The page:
The Moon at the Full
Mouseover the image for a feature map of the lunar disc!

Nomenclature of the Lunar Spots:
Tycho** Schickardus Pitartus
Bullialdus Gassendus Grimaldus
Hevelius Aristarchus Kepler
Copernicus Appennine Mountains Archimedes
Possidonius Cleomedes Arzachel
Sea of Nectar Fracastorius Lake of Death Plato
** This particular location was identified as 'Atlas' but the book's moon map legend had a few mistakes, contradicted elsewhere. I'm fairly confident that landmark A *is* Tycho, described down below.
"Next to the sun itself, the moon is, to us, the most conspicuous of the heavenly bodies; and the changes she undergoes in her appearance are more remarkable and more obvious than those of any other objects in the planetary system, and her apparent motions are more rapid. Hence, the motions and changes of the moon engaged the attention of astronomers before much was known to them of those of the sun; and hence it was that the earlier inhabitants of the earth reckoned their time by the apparent motion of the moon, calculating by a lunar, not a solar year. [..]

The scene represents the face of the moon, as she appears through a powerful telescope, at the full, or, what is termed, in opposition. The surface of the moon, when viewed in this manner, presents a great diversity of irregular forms, and great differences of illumination; but the principal masses of light and shade are visible to the naked eye. Some spots resemble, in a striking manner, the appearance of mountains and valleys, and the effect of volcanic disturbances; and some observers have even imagined that they could distinguish volcanoes in a state of active combustion. [..]

The moon is not surrounded, like the earth, by vapours or clouds; for, whenever she is visible to us, she appears with the same serene, clear, and calm aspect. It is generally received opinion, that there is no water upon the moon; and hence we are entitled to infer, that none of those atmospherical phenomena which arise from the existence of water on our own planet will take place on the moon."

The Moon's Phases
"ALTHOUGH the varying phases of the moon are among the most frequently observed phenomena of the heavens, they are yet the most surprising and beautiful; owing to the frequency and the strict regularity of these changes of appearance and situation in the moon, the causes of the phenomena are little thought of by an ordinary observer. If the changes from new moon to full moon, and from full to new, happened only at long intervals, they would, without doubt, be considered the most extraordinary of all celestial phenomena."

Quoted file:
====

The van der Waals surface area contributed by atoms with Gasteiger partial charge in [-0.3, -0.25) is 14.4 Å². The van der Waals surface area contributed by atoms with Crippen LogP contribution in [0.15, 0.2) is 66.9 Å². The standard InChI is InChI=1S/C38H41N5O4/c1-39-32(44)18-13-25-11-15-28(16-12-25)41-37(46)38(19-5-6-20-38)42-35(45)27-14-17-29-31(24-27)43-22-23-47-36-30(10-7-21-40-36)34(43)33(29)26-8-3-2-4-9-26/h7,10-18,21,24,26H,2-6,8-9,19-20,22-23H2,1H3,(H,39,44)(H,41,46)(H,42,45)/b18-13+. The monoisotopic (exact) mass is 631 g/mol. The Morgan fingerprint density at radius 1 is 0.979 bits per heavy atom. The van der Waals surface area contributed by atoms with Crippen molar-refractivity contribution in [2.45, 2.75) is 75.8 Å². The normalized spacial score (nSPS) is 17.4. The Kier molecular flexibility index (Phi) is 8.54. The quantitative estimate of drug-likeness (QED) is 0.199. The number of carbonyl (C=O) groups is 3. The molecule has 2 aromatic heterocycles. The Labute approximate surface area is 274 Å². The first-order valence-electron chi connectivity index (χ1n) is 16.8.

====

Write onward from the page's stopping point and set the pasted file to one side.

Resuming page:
Constellations of the Northern Hemisphere
"It may be readily imagined, that the splendour of the scene of the starry heavens, in appearance perpetually revolving around the earth, must very early have commanded the earnest attention of mankind; and that, long before any systematic cultivation of science, men must have remarked the regular changes of situation, in regard to the earth, of the stars apparently fixed in the heavens, and that, though they appear unequally and irregularly dispersed over it, they must, in some measure, have classed them, and reduced them to something like order, and that the most brilliant would chiefly attract their attention; and hence, that such arrangement of the whole would be made as to enable the learned to hold intercourse on the subject, without immediate reference to the objects themselves.

In what age of the world the artificial arrangement of the stars into constellations took place, is not known with precision, but it is most certain that it was antecedent to any distinct historical record."

"CASSIOPEIA lies directly opposite to Ursa Major: the fee of Cassiopeia are directed towards the head of that constellation, the interval between them being divided into nearly equal portions by the pole star. The figure is that of a woman seated on a chair, slightly clothed, with both hands raised, holding in the left, a branch of palm, and in the right, a portion of her head-dress."

The Sun's Place in the Ecliptic
"THIS scene illustrates the meaning of the expression of the sun's place in the ecliptic. It has already been explained, that by the ecliptic is meant the imaginary circle in the heavens, in which the sun appears to move as seen from the earth, or the circle in which the earth appears to move as seen from the sun.

The zodiac is that portion of the heavens through which the middle of the ecliptic appears to run, and is portioned out into twelve parts, or divisions, each of which is termed a constellation; as Aries, Taurus, Gemini, &c. The sun, as seen from the earth, always appears in the ecliptic, and, consequently, in some of these constellations. That portion of the zodiac in which the sun appears, is termed its place in the ecliptic, the ecliptic being itself within the limits of the zodiac.

The scene shews the sun in the centre, and the earth in several points of its orbit round it; and beyond it is a circle, representing the constellations of the zodiac in their order."